Fortean Times, September 2004

Bolt of Fate: Benjamin Franklin and his electric kite hoax
Tom Tucker
Sutton Publishing, 2004
Hb, xx+297pp, illus, notes, bibl, index, ISBN 0 7509 3680 0

In the middle decades of the 18th century, electricity was quite the craze. The latest technology, in the shape of Leyden jars and friction machines, was the dernier cri in the stylish circles of London and Paris, powering experiments in everything from electrotherapeutic healing to weirdly erotic parlour games. Gentleman philosophers meanwhile implicated electricity in phenomena from spontaneous combustion to human reproduction.

But the defining image of the age is set not in the salons of Europe, but in a field in Pennsylvania. Benjamin Franklin, later to become one of the Founding Fathers of the United States, flies a kite in a thunderstorm, harnessing the very power of the lightning through a key suspended from the kite's string. Reports of the experiment helped make Franklin a near-legendary figure on both sides of the Atlantic, a status which helped him secure the French king's support for the nascent American Revolution a quarter century later.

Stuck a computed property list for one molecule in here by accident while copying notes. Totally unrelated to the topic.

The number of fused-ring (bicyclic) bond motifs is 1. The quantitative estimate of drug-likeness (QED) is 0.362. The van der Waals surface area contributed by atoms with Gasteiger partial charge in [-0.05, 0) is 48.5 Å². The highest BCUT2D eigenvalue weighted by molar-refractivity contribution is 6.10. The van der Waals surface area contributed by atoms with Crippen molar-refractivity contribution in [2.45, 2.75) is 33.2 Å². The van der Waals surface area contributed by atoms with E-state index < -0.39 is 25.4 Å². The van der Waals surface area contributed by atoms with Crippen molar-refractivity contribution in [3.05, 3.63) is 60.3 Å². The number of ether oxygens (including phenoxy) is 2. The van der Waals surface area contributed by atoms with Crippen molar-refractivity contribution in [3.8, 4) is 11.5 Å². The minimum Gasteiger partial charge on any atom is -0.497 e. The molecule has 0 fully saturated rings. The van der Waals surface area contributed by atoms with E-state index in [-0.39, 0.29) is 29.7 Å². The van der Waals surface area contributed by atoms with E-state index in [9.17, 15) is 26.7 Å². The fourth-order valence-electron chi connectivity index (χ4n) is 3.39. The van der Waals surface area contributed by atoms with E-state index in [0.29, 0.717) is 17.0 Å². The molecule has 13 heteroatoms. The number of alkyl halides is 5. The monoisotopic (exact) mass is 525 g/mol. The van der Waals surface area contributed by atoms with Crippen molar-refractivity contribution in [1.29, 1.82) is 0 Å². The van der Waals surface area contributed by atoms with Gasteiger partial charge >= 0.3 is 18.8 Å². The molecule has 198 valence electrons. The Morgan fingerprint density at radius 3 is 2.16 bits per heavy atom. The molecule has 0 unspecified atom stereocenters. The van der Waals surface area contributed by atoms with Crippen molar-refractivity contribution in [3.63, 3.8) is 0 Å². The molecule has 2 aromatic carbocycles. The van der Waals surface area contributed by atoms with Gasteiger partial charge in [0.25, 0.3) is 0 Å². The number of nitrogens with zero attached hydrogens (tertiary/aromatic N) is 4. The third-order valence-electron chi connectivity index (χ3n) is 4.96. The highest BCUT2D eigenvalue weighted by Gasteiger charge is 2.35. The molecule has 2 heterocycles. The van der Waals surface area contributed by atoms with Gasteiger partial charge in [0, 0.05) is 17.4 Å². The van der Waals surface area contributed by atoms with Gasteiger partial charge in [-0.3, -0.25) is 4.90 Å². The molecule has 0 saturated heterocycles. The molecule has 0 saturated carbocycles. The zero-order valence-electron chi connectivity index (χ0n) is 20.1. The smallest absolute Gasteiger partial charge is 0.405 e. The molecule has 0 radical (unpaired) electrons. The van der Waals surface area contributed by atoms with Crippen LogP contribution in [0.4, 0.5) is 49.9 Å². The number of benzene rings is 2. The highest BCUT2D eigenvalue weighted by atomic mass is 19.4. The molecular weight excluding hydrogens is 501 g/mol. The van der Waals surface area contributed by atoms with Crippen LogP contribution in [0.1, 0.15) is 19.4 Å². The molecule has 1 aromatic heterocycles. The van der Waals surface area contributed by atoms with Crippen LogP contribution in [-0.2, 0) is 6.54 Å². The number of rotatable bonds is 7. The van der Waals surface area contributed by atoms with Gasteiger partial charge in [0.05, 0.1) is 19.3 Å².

It's an extraordinarily powerful image: Franklin as Prometheus, stealing fire from the heavens for the New World; the sparking key unlocking the Age of Reason. Except, as author Tom Tucker sets out, the kite experiment almost certainly never happened.

Franklin was famously a man of many parts, but one of his neglected traits was that he was an enthusiastic hoaxer. As a young printer launching his own almanac, he used a fictional persona to engineer a feud with a rival publisher, the resulting controversy making his almanac a best seller. Throughout his life, he fabricated or published an array of often pseudonymous tracts and letters designed to make mock or stir trouble, often with a political agenda.

The claim of the kite experiment came in 1752, after Franklin had tried and failed to win acceptance in London's philosophical circles. His first account of the experiment, in contrast to his verifiable scientific writings, is extremely vague in the details of exactly where, when and how it took place. And as well as being remarkably dangerous, the experiment as it was described simply wouldn't work.

Tucker provides a thorough debunking of the myth in this very enjoyable book, which also contains a wealth of background on the science and society of the age. Its core argument might be more provocative to American readers, who are apparently ingrained with the tale of Franklin's bravura genius, but even us cynics in the Old World should find this a highly stimulating read. If the style is overly florid in some parts, the book often crackles with the inquiring and even revolutionary spirit of the times. And even with his bullshitting, Franklin emerges as a truly remarkable character – a master of spin as much as science.